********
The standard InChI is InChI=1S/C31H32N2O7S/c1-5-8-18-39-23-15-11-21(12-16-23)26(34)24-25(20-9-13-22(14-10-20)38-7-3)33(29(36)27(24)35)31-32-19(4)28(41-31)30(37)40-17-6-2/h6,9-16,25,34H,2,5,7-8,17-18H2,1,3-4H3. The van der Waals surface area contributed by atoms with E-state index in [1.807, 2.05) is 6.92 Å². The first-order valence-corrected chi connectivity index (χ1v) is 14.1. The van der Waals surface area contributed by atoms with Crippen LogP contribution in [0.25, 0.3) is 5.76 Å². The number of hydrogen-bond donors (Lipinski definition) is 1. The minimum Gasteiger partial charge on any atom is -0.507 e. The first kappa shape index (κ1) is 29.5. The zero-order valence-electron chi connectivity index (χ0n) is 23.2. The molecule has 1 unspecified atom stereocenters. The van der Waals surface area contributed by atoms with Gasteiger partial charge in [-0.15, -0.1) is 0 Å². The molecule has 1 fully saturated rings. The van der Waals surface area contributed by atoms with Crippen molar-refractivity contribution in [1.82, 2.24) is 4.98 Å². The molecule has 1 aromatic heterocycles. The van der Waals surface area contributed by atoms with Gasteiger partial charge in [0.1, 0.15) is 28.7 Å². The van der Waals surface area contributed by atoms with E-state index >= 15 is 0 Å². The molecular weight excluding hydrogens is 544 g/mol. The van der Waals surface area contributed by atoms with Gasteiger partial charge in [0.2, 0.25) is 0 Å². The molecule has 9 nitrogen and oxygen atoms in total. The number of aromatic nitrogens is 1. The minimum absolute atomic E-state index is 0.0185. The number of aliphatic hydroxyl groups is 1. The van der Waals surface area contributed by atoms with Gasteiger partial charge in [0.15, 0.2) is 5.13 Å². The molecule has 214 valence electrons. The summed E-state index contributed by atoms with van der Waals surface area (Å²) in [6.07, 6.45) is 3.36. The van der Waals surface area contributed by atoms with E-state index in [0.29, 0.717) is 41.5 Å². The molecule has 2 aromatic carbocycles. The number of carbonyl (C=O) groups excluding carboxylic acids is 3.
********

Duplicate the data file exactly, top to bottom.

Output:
The standard InChI is InChI=1S/C31H32N2O7S/c1-5-8-18-39-23-15-11-21(12-16-23)26(34)24-25(20-9-13-22(14-10-20)38-7-3)33(29(36)27(24)35)31-32-19(4)28(41-31)30(37)40-17-6-2/h6,9-16,25,34H,2,5,7-8,17-18H2,1,3-4H3. The van der Waals surface area contributed by atoms with E-state index in [1.807, 2.05) is 6.92 Å². The first-order valence-corrected chi connectivity index (χ1v) is 14.1. The van der Waals surface area contributed by atoms with Crippen LogP contribution in [0.25, 0.3) is 5.76 Å². The number of hydrogen-bond donors (Lipinski definition) is 1. The minimum Gasteiger partial charge on any atom is -0.507 e. The first kappa shape index (κ1) is 29.5. The zero-order valence-electron chi connectivity index (χ0n) is 23.2. The molecule has 1 unspecified atom stereocenters. The van der Waals surface area contributed by atoms with Gasteiger partial charge in [-0.15, -0.1) is 0 Å². The molecule has 1 fully saturated rings. The van der Waals surface area contributed by atoms with Crippen molar-refractivity contribution in [1.82, 2.24) is 4.98 Å². The molecule has 1 aromatic heterocycles. The van der Waals surface area contributed by atoms with Gasteiger partial charge in [0.1, 0.15) is 28.7 Å². The van der Waals surface area contributed by atoms with E-state index >= 15 is 0 Å². The molecular weight excluding hydrogens is 544 g/mol. The van der Waals surface area contributed by atoms with Gasteiger partial charge in [0.2, 0.25) is 0 Å². The molecule has 9 nitrogen and oxygen atoms in total. The number of aromatic nitrogens is 1. The minimum absolute atomic E-state index is 0.0185. The number of aliphatic hydroxyl groups is 1. The van der Waals surface area contributed by atoms with Gasteiger partial charge in [0.15, 0.2) is 5.13 Å². The molecule has 214 valence electrons. The summed E-state index contributed by atoms with van der Waals surface area (Å²) in [6.07, 6.45) is 3.36. The van der Waals surface area contributed by atoms with E-state index in [0.29, 0.717) is 41.5 Å². The molecule has 2 aromatic carbocycles. The number of carbonyl (C=O) groups excluding carboxylic acids is 3.